We seldom stop to think about the human factor of personal injury law. Tabloids newspapers love to pounce on stories of thousands, if not millions, of pounds in compensation being paid out for seemingly inconsequential mishaps.

As a personal injury lawyer, it angers me that peoples’ pain can be trivialised in such a way. I meet parents whose baby suffered from birth asphyxia so severe that he or she will never lead a normal, independent life. Ex-miners, once strong, capable men, who have been left bedridden by ‘Black Lung’ disease. And victims of car crashes, left with broken, pain-racked bodies and years of rehabilitation in front of them.

For personal injury victims such as those above and many others, making a claim for compensation is something done for pure survival; medical bills do not pay themselves, homes cannot be refitted for a disabled person without funds and the mortgage cannot be paid if a person is unable to work.

Thankfully, in many cases, settlement with the defendant in a personal injury claim can be made early, without the claimant having to go through the stress of going to court. The most popular way to settle personal injury claims outside of formal litigation proceedings is mediation.

Advantages of mediation

Despite not being widely publicised, mediation is an effective way to resolve a wide range of personal injury claims. Mediation puts the parties to the claim in control of the process, under the guidance of a professionally trained mediator.

Mediation is used as an alternative way to resolve disputes across a wide range of legal sectors including family, civil, tax and construction law. Results show that not only is it extremely effective as a way to determine the outcome of a claim, but in most cases, claimants find mediation a positive experience.

One of mediations main advantages over litigation is speed. Depending on the type of personal injury claim and whether or not the decision is appealed, court settlements can take anywhere from six months to three years. Mediation proceedings on the other hand usually only lasts a few days at most. Mediation proceedings are also completely confidential. This is often of high importance to claimants who have suffered intimate injuries, abuse or are claiming on behalf of their child.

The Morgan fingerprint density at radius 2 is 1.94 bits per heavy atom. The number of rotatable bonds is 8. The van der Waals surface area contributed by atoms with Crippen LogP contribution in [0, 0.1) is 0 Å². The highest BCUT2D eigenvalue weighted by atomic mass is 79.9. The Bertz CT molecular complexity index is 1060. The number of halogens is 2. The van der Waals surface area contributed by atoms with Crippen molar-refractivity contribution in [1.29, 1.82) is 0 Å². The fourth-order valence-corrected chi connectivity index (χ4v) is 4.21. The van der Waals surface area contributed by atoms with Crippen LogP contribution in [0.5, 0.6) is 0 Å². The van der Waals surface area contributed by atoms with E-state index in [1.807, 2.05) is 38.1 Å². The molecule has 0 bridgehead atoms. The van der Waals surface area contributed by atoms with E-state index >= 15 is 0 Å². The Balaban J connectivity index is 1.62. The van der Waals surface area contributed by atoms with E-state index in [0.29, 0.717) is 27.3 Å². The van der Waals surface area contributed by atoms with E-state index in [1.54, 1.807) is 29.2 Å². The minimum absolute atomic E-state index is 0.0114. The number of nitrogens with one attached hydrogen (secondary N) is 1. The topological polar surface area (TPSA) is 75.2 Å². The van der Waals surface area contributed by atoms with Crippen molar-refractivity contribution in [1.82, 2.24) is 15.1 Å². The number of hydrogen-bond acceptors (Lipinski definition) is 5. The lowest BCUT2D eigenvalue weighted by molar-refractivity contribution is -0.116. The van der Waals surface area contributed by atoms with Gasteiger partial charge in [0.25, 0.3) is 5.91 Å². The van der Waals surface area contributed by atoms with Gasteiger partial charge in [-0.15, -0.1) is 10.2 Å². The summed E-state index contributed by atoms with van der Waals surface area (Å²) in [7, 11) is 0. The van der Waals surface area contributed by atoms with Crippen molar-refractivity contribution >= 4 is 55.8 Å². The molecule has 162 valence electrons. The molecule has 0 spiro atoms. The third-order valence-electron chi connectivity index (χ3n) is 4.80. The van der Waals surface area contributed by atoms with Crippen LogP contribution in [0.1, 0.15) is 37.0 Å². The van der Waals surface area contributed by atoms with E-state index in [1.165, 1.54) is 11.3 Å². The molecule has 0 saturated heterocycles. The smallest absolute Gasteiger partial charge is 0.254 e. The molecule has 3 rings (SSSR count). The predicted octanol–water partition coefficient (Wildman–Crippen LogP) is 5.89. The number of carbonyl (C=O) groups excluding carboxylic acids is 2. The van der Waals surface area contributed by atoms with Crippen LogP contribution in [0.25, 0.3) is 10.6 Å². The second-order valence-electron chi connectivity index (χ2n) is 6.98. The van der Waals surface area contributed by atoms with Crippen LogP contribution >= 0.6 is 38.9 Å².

Many claimants also benefit from the control they have over mediation proceedings, especially if the circumstances of their personal injury has led them to feel much of the control they have over their circumstances has been taken away from them. Parties to the claim are free to choose the Mediator, the venue and how the mediation proceedings are conducted. Outcomes are often more flexible in mediation because any settlement that is reached is not primarily concerned with the enforcement of legal rights but with a mutually acceptable resolution of the claim. This may mean that parties to a mediation can obtain items in a settlement which might not be possible in litigation, such as an apology, which is often vital in terms of a claimant feeling a sense of closure to the case.

How mediation is run

Defendants and claimants initially meet together with their mutually chosen Mediator in a safe environment and discuss the accident through round-table negotiations. This provides a creative atmosphere in which to discuss solutions that venture beyond the financial issues involved and can really benefit all parties concerned.

Mediation can be undertaken at any time during the claims process. Anything said in the course of a mediation is considered to be ‘without prejudice’, meaning it cannot be used as evidence if the claim goes to court.

If a settlement is reached during mediation, it will be written down by the Mediator and signed by both parties. It then becomes legally binding.

A preferred way to settle

Mediation is not suitable for all personal injury cases. For example, extremely complex clinical negligence claims, requiring evidence obtained from multiple expert witnesses may need to be decided by formal litigation. In addition, mediation is a voluntary process; neither a defendant nor a claimant can be forced to participate. The court does have the power to impose punitive costs against a party who refuses to enter into mediation without good reason.

I have personally witnessed many cases whereby mediation has resulted in clients receiving an outcome that is highly satisfactory, not only in terms of financial compensation. In some situations, simply hearing an admission of wrongdoing and an apology is worth more than money to a claimant and this is not something that can be achieved in court.

When it comes to personal injury claims, some things are priceless. Closure is one of them.

Saracens Solicitors is a multi-service law firm based in London’s West End. We have a dedicated and highly experienced personal injury law team who have the expertise to manage your personal injury compensation claim. For more information, please call our office on 020 3588 3500.

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